• Letter |

    Hilbert space is made up of a potentially infinite number of dimensions that correspond to all the parameters needed to fully define a system. The idea is seen as an important resource for quantum information processing. A technique for estimating the number of dimensions in an unknown system based on the results of measurements performed on it—a so-called dimension witness—is now experimentally demonstrated.

    • Johan Ahrens
    • , Piotr Badzia̧g
    • , Adán Cabello
    •  & Mohamed Bourennane
  • Letter |

    Nuclear spin is seen as a robust qubit. Electrons can be used to ‘read’ to the nuclear state, but their presence causes decoherence. Researchers now show that this problem can be circumvented using a temporary spin state, thus enabling entanglement of the nuclear state at unprecedented speeds.

    • Vasileia Filidou
    • , Stephanie Simmons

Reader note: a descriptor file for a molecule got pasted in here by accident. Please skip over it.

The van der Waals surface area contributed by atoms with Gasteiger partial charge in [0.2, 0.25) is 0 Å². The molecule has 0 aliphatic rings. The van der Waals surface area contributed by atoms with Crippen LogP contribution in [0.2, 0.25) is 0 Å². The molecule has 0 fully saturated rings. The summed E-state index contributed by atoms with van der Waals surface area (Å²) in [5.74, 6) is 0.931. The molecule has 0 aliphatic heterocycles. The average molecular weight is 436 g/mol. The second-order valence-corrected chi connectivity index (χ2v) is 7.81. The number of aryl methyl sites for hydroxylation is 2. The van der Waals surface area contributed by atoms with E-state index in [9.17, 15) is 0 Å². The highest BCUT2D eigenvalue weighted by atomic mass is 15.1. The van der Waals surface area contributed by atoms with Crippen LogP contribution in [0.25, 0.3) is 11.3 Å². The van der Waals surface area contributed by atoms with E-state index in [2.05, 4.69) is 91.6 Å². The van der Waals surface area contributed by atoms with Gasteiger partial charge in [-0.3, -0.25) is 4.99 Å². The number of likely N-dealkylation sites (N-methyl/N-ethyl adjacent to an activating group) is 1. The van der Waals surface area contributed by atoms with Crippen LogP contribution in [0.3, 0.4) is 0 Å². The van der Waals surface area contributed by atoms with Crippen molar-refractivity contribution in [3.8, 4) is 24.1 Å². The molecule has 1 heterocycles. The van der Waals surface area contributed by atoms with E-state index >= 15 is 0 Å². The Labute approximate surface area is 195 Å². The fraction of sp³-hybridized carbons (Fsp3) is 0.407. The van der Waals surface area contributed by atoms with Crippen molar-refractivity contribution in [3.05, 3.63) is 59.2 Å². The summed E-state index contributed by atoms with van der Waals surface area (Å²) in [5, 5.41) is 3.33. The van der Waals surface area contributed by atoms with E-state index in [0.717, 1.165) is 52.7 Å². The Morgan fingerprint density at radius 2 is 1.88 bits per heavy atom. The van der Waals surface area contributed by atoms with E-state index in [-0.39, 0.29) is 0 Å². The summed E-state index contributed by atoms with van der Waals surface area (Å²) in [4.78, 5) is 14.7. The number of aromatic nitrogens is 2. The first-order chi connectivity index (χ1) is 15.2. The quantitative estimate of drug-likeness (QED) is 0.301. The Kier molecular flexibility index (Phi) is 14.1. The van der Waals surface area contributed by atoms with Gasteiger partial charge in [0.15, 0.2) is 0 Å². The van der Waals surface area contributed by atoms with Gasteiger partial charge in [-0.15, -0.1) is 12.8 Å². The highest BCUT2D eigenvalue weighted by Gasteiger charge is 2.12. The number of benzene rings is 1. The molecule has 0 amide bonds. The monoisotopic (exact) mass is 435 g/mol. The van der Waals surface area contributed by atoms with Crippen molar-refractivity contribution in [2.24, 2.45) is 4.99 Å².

• , Steven D. Karlen
    • , Feliciano Giustino
    • , Harry L. Anderson
    •  & John J. L. Morton
  • Letter |

    Density functional theory provides a powerful framework for probing electronic structure in many-body systems. A new functional for particles interacting via short-range potentials extends its applicability to ultracold atoms in optical lattices.

    • Ping Nang Ma
    • , Sebastiano Pilati
    • , Matthias Troyer
    •  & Xi Dai
  • Letter |

    How and why Fermi arcs—disconnected segments of the Fermi surface—emerge in the pseudogap phase of cuprate superconductors is a mystery. A technique for analysing angle-resolved photoemission spectroscopy data that removes momentum broadening effects suggests these arcs do not reflect true Fermi surface states, which would explain why they do not form continuous loops.

    • T. J. Reber
    • , N. C. Plumb
    • , Z. Sun
    • , Y. Cao
    • , Q. Wang
    • , K. McElroy
    • , H. Iwasawa
    • , M. Arita
    • , J. S. Wen
    • , Z. J. Xu
    • , G. Gu
    • , Y. Yoshida
    • , H. Eisaki
    • , Y. Aiura
    •  & D. S. Dessau
  • Letter |

    A technique capable of detecting the electric field associated with individual atoms is now demonstrated. Atomic-resolution differential phase-contrast imaging using aberration-corrected scanning transmission electron microscopy provides a sensitive probe of the gradient of the electrostatic potential in a crystal lattice.